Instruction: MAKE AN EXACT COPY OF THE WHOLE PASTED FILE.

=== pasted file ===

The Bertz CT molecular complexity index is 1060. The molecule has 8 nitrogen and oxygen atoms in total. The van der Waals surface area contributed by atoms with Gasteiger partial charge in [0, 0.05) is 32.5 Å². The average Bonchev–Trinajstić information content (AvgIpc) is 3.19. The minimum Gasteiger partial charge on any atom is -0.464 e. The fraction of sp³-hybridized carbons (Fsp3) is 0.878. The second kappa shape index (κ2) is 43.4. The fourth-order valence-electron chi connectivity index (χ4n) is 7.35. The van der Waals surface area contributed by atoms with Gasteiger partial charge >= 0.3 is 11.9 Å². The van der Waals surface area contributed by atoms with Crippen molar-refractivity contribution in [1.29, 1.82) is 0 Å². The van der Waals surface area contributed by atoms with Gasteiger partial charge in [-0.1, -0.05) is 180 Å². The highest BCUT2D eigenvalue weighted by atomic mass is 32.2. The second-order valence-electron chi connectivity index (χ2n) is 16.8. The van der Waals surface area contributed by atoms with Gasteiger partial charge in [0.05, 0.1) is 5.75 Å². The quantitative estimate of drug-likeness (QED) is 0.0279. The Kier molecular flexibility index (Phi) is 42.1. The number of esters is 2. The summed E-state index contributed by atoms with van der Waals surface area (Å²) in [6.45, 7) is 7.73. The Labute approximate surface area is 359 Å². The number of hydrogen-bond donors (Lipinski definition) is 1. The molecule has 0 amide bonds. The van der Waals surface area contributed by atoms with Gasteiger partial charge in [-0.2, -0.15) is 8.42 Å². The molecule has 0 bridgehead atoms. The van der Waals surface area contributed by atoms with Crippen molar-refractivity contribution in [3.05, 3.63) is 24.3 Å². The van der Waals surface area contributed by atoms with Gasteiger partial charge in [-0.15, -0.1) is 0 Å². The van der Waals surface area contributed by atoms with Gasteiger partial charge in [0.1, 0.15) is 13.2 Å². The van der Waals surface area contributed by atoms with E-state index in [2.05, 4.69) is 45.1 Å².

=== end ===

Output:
The Bertz CT molecular complexity index is 1060. The molecule has 8 nitrogen and oxygen atoms in total. The van der Waals surface area contributed by atoms with Gasteiger partial charge in [0, 0.05) is 32.5 Å². The average Bonchev–Trinajstić information content (AvgIpc) is 3.19. The minimum Gasteiger partial charge on any atom is -0.464 e. The fraction of sp³-hybridized carbons (Fsp3) is 0.878. The second kappa shape index (κ2) is 43.4. The fourth-order valence-electron chi connectivity index (χ4n) is 7.35. The van der Waals surface area contributed by atoms with Gasteiger partial charge >= 0.3 is 11.9 Å². The van der Waals surface area contributed by atoms with Crippen molar-refractivity contribution in [1.29, 1.82) is 0 Å². The van der Waals surface area contributed by atoms with Gasteiger partial charge in [-0.1, -0.05) is 180 Å². The highest BCUT2D eigenvalue weighted by atomic mass is 32.2. The second-order valence-electron chi connectivity index (χ2n) is 16.8. The van der Waals surface area contributed by atoms with Gasteiger partial charge in [0.05, 0.1) is 5.75 Å². The quantitative estimate of drug-likeness (QED) is 0.0279. The Kier molecular flexibility index (Phi) is 42.1. The number of esters is 2. The summed E-state index contributed by atoms with van der Waals surface area (Å²) in [6.45, 7) is 7.73. The Labute approximate surface area is 359 Å². The number of hydrogen-bond donors (Lipinski definition) is 1. The molecule has 0 amide bonds. The van der Waals surface area contributed by atoms with Gasteiger partial charge in [-0.2, -0.15) is 8.42 Å². The molecule has 0 bridgehead atoms. The van der Waals surface area contributed by atoms with Crippen molar-refractivity contribution in [3.05, 3.63) is 24.3 Å². The van der Waals surface area contributed by atoms with Gasteiger partial charge in [-0.15, -0.1) is 0 Å². The van der Waals surface area contributed by atoms with Gasteiger partial charge in [0.1, 0.15) is 13.2 Å². The van der Waals surface area contributed by atoms with E-state index in [2.05, 4.69) is 45.1 Å².